Students voice opinion on Somalia

War and conflict have ravaged the country since a political coup in 1991.

Kathryn Nelson

Chaos ravaged Somalia after the overthrow of Dictator Mohamed Siad Barre in 1991. Now the East African country is in the midst of another major change, prompting questions from the University community.

Adjunct professor at the University of Minnesota Law School Abdi Sheikhosman described the power struggle between the Council of Islamic Courts and the internationally backed Transitional Federal Government, both of which want control of the country.

After the overthrow of Siad Barre in 1991, a court system was created to deter widespread violence in the country.

Sheikhosman said the courts brought general order to the area, but became very powerful, instigating international fears of complete Islamic takeover.

The administration of the transitional government invited the Ethiopian government to assist in fighting the courts, an alliance which has traditionally been strained.

Ethiopian troops entered Mogadishu, the capital of Somalia, late December 2006.

In addition, the United States has been conducting air strikes targeting al-Qaida members in the country, some suspected of bombing a U.S. embassy in Kenya and Tanzania in 1998.

Sheikhosman said the United States views the Islamic courts as a breeding ground for terrorism.

Family social science senior Amal Mohamud came to the United States as a young child, leaving the dangers of the war-torn Somalia.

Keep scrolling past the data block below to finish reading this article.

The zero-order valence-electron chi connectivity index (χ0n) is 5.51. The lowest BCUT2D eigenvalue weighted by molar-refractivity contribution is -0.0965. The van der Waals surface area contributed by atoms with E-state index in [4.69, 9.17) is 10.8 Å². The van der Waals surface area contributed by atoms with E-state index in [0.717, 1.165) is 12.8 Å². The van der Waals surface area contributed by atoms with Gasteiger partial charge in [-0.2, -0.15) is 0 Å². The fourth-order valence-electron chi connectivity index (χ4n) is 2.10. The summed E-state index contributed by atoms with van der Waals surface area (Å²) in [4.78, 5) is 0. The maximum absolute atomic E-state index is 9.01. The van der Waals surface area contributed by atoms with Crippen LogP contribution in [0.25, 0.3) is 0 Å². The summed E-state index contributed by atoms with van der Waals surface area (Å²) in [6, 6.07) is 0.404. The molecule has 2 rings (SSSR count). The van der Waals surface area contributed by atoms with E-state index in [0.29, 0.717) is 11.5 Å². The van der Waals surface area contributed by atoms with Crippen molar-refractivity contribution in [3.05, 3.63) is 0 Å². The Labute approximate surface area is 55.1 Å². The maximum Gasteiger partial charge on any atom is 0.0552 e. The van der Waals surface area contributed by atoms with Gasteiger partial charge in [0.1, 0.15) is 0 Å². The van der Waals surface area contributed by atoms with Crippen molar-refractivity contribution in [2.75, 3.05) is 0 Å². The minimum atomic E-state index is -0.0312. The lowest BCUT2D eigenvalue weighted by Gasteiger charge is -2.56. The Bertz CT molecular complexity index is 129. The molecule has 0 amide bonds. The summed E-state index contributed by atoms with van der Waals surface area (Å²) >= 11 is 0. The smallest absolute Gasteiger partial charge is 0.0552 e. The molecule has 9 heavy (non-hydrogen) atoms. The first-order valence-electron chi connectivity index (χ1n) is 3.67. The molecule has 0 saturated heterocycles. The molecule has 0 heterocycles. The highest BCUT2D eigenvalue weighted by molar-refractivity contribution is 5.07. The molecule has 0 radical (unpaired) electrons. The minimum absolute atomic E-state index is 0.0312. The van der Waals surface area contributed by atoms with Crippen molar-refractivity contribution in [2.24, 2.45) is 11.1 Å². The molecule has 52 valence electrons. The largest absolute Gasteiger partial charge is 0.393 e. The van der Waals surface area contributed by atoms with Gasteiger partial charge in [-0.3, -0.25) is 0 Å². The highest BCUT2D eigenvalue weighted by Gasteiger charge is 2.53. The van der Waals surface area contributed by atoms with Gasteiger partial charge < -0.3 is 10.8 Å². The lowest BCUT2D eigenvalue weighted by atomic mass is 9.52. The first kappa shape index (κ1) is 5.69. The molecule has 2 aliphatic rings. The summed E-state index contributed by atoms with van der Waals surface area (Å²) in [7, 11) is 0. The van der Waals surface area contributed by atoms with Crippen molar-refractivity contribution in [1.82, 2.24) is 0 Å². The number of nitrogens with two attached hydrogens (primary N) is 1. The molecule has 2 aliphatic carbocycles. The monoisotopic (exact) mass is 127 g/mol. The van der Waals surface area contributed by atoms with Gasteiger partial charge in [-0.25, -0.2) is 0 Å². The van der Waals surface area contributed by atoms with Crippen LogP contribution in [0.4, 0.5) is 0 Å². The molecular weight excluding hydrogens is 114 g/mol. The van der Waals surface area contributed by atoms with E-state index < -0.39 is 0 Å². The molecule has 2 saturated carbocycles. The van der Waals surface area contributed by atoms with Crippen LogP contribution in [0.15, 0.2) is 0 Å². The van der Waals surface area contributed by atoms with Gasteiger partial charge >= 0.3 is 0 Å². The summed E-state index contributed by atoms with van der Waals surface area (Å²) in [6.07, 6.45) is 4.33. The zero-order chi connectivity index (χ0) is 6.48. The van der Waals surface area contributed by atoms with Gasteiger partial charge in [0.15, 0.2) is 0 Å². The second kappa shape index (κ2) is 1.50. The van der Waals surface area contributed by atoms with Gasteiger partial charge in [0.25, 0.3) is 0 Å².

She said she disputes the claim there are al-Qaida terrorists in Somalia and fears the U.S. air strikes may kill innocent bystanders.

Business sophomore Hani Mohamed, who came to the United States from Somalia at the age of 6, said her people do not want terrorism in their country. But, she said, the Islamic court was helping rebuild Somalia by removing dictators and helping establish a stable government.

“Why now,” Mohamed said, “when the country was trying to rebuild?”

Sophomore pre-med student Nafisa Moalim questioned the timing of the U.S. involvement, which has not been active since 1993 when 18 U.S. soldiers were killed in a raid in Mogadishu.

“(The U.S.) could have helped out when the drought came (in 2006),” she said. “If you opened your eyes, you would see what’s in front of you.”

Mohamud said she was concerned about the safety of all parties fighting in the conflict, yet she contested U.S. involvement.

“(Somalia) has nothing to do with the U.S.,” she said.

As of now, it is believed the United States has not captured or killed any of the targeted terrorist suspects, but has killed Somalis with close relations to al-Qaida.

There are conflicting reports on how many, if any, innocent civilians were killed due to the remoteness of the country, Sheikhosman said.

Humanitarian organizations are also concerned about refugees who are crossing into the Kenya border with little food or water. The U.N. refugee agency announced they will attempt to aid thousands of displaced people by setting up an international presence in Northern Somalia.

“There’s no way of justifying it,” Moalim said. “Would killing one person justify killing innocent people?”